In Stevens v. Selma Fruit Co., Inc., 18 Cal.App. 242 [ 123 P. 212], there was a situation somewhat similar to that here.Summary of this case from Gregers v. Peterson Ice Cream Co., Inc.
Civ. No. 880.
February 15, 1912.
APPEAL from a judgment of the Superior Court of Fresno County, and from an order denying a new trial. H. Z. Austin, Judge.
The facts are stated in the opinion of the court.
M. K. Harris, and N.C. Coldwell, for Appellant.
M. G. Gallaher, Everts Ewing, and S. L. Strother, for Respondent.
The complaint in this action counts upon two causes of action, viz.: 1. Upon a promissory note for the sum of $2,902.55, payable one hundred days after the date of its execution, October 5, 1908, together with interest at the rate of eight per cent per annum, said note, so it is alleged, having been made and delivered by the defendant to E. M. Stevens Son, a copartnership; 2. Upon an account stated on the fifth day of October, 1908, by and between said copartnership, E. M. Stevens Son, and the defendant Selma Fruit Company, Inc., "for a balance due for moneys received by said defendant for said E. M. Stevens Son, on account of raisins sold by and through said defendant, less charges for brokerage, discount and packing charges, upon the statement of which said account it appeared that the said defendant was indebted to the said E. M. Stevens Son in the sum of $2,902.55." The transactions culminating in the execution and delivery of the promissory note and the rendering of the stated account are alleged to have taken place at the same time, and that both the note and the stated account involve the same indebtedness.
It appears from the complaint that, antecedently to the institution of this action, R. E. Stevens, one of the copartners, assigned to plaintiff, E. M. Stevens, all his right and interest in and to said promissory note and the stated account, and that the plaintiff is the owner and holder of both said note and said account.
Judgment is asked for in the sum of $2,902.55 and interest on said sum from the date of the execution and delivery of said note.
The answer first denies generally the averments of the complaint as to the first cause of action and then sets up the plea that the promissory note therein declared upon was "executed and delivered without any consideration."
The allegations of the second count of the complaint are denied, and, additionally, and by way of a special defense, it is charged that the alleged account and the promise to pay the same were stated and made by T. H. Elliott, the manager of the defendant, under a mistaken belief that the transactions as to which said account was stated were had and conducted between said copartnership and his defendant; whereas, so it is alleged, said transactions were had between said E. M. Stevens Son and Selma Fruit Company, a corporation, of which more will be learned in the course of this opinion, and that defendant was not concerned or connected with said transactions.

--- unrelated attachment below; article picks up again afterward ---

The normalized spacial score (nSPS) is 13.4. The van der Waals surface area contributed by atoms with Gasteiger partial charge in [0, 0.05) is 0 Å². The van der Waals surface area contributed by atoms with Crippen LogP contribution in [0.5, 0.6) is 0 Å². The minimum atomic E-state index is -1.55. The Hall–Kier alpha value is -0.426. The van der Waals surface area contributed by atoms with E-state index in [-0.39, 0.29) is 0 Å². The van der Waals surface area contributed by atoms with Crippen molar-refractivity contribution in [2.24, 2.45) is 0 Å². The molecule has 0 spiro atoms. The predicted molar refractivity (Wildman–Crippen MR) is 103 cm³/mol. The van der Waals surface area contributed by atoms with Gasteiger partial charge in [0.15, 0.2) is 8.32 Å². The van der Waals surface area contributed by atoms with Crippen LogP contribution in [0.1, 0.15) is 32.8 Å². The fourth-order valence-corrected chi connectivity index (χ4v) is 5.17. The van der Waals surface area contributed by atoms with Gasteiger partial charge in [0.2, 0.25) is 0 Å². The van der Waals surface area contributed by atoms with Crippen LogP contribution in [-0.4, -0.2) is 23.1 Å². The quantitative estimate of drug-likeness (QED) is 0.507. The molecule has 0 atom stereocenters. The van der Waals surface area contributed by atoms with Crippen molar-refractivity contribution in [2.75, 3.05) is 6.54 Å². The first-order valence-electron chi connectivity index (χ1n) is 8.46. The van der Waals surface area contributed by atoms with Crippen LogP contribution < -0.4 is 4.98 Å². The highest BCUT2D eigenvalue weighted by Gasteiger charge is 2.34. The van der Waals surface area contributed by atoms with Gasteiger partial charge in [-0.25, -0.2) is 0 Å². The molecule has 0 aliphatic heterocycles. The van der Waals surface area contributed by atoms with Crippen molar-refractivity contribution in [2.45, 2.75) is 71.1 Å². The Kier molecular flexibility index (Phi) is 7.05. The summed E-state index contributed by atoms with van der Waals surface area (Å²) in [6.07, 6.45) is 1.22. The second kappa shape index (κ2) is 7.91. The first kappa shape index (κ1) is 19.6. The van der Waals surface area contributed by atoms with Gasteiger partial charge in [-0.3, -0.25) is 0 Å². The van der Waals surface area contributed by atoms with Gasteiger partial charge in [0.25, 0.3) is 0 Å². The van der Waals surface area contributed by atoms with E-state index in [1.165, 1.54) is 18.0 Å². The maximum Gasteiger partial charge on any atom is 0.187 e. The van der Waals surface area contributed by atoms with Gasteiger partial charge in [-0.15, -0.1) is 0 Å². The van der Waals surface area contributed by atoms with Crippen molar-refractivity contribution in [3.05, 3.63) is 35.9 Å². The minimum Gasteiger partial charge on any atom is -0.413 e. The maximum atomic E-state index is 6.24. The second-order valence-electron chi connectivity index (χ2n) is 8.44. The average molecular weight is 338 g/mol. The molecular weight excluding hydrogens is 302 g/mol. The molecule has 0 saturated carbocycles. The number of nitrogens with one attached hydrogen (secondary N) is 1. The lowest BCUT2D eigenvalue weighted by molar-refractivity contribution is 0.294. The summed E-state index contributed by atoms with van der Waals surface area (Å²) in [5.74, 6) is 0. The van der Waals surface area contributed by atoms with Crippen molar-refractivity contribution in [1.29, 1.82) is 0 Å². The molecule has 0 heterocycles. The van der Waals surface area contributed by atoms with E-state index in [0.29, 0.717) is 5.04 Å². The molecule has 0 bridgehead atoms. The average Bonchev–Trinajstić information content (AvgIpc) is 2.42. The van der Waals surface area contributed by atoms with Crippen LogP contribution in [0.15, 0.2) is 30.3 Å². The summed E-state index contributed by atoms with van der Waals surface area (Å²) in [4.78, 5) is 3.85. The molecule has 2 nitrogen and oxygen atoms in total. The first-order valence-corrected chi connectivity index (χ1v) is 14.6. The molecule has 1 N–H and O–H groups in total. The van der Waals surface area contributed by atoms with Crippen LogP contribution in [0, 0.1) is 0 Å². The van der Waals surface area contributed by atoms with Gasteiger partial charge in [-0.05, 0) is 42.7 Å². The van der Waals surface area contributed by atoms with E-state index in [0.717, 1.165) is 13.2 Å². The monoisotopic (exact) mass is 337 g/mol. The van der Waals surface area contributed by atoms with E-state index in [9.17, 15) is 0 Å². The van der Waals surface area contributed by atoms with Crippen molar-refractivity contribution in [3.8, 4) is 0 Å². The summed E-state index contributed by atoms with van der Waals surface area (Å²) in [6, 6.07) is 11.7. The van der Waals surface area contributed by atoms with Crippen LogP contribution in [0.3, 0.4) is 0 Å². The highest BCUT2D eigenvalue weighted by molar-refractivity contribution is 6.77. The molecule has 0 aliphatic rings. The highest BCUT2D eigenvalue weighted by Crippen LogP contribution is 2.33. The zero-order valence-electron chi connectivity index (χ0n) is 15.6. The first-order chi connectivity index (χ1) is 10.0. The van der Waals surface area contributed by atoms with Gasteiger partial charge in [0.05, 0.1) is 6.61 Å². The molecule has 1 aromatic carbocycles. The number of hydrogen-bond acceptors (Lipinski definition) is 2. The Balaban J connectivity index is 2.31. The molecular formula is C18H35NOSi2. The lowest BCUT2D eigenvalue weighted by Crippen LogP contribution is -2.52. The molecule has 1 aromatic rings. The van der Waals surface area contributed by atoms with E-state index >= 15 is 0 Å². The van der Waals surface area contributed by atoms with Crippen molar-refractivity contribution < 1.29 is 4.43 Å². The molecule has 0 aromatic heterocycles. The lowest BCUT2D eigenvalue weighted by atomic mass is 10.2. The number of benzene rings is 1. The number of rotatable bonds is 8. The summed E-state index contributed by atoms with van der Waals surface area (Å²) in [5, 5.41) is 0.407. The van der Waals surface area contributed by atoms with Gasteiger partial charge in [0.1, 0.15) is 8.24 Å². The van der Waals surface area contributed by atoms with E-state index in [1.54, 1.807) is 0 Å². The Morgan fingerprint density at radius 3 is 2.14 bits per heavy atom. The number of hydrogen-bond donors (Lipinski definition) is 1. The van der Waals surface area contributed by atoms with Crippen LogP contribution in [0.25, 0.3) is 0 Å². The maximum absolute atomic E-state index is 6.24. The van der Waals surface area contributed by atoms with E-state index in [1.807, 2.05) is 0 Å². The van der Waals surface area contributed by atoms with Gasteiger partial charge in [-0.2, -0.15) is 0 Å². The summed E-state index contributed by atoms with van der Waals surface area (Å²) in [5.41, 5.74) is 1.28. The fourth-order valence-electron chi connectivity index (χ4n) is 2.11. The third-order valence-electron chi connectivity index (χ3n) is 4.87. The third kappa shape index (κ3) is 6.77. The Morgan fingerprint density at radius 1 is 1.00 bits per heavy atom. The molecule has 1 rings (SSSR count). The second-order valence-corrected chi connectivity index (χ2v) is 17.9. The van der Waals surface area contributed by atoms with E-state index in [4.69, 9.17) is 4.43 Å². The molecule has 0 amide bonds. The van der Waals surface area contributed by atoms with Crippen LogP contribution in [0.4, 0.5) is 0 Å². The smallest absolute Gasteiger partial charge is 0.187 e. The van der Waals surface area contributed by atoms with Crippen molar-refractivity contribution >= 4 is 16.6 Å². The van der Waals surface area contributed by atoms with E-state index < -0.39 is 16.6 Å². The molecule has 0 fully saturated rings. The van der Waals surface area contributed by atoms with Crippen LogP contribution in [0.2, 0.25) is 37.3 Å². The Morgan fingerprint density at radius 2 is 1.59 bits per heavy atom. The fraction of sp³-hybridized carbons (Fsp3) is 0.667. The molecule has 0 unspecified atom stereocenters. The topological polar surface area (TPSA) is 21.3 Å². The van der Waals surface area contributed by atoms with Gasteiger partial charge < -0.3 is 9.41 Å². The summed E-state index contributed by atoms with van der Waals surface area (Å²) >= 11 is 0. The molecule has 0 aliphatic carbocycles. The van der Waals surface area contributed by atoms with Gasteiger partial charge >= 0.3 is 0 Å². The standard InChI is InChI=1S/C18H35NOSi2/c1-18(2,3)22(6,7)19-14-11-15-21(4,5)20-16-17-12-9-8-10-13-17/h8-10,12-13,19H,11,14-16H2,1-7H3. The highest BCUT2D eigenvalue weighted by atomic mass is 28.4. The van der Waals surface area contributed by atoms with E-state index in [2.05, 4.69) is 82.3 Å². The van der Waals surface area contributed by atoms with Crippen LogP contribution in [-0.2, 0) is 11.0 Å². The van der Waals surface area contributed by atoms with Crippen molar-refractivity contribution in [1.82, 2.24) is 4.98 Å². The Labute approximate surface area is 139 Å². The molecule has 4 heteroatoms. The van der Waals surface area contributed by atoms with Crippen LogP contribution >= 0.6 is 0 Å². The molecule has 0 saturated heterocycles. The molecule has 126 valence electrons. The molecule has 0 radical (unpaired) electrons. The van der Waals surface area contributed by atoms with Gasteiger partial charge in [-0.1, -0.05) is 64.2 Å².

Judgment passed for the plaintiff in the sum evidenced by the note and accrued interest.
This appeal is by the defendant from said judgment and the order denying it a new trial.
A full and accurate statement of the facts leading to this action is embodied in the brief of the respondent, and we deem it convenient to adopt said statement as a recital of the facts in this opinion:
"The Selma Fruit Company was, during all the times mentioned in the complaint, a corporation duly organized under the laws of the state of California, and from January, 1908, until the first day of August, 1908, the said Selma Fruit Company owned and operated a packing-house in the town of Selma, county of Fresno, state of California, and was engaged in the business of buying, packing and selling raisins, both upon its own account and for others. It also appears that during the winter months of 1908, and after the 1st of January, 1908, E. M. Stevens Son delivered certain raisins to the warehouse of said Selma Fruit Company and for which weigh tags were duly issued to E. M. Stevens Son. It further appears from the evidence that on the ninth day of April, 1908, said Selma Fruit Company took up the weigh tags for said raisins and issued to said E. M. Stevens Son a warehouse receipt for the raisins so delivered to said company, being the same raisins represented by the weigh tags theretofore delivered to E. M. Stevens Son and at that time taken up by said company.
"The said Selma Fruit Company was instructed by said E. M. Stevens Son to receive offers for said raisins and submit any offers received by said company for said raisins to said E. M. Stevens Son. About July 8, 1908, Jas. R. Baker Company, of Chicago, offered to buy from said Selma Fruit Company raisins, which offer was submitted to said E. M. Stevens Son and by them approved. On July 17, 1908, said Selma Fruit Company and one T. H. Elliott entered into an agreement to sell to certain parties certain patent applications of said T. H. Elliott, together with all of the property, real and personal, packing-house, business and goodwill of said Selma Fruit Company, the purchaser of said property purchasing the same for a corporation thereafter to be formed.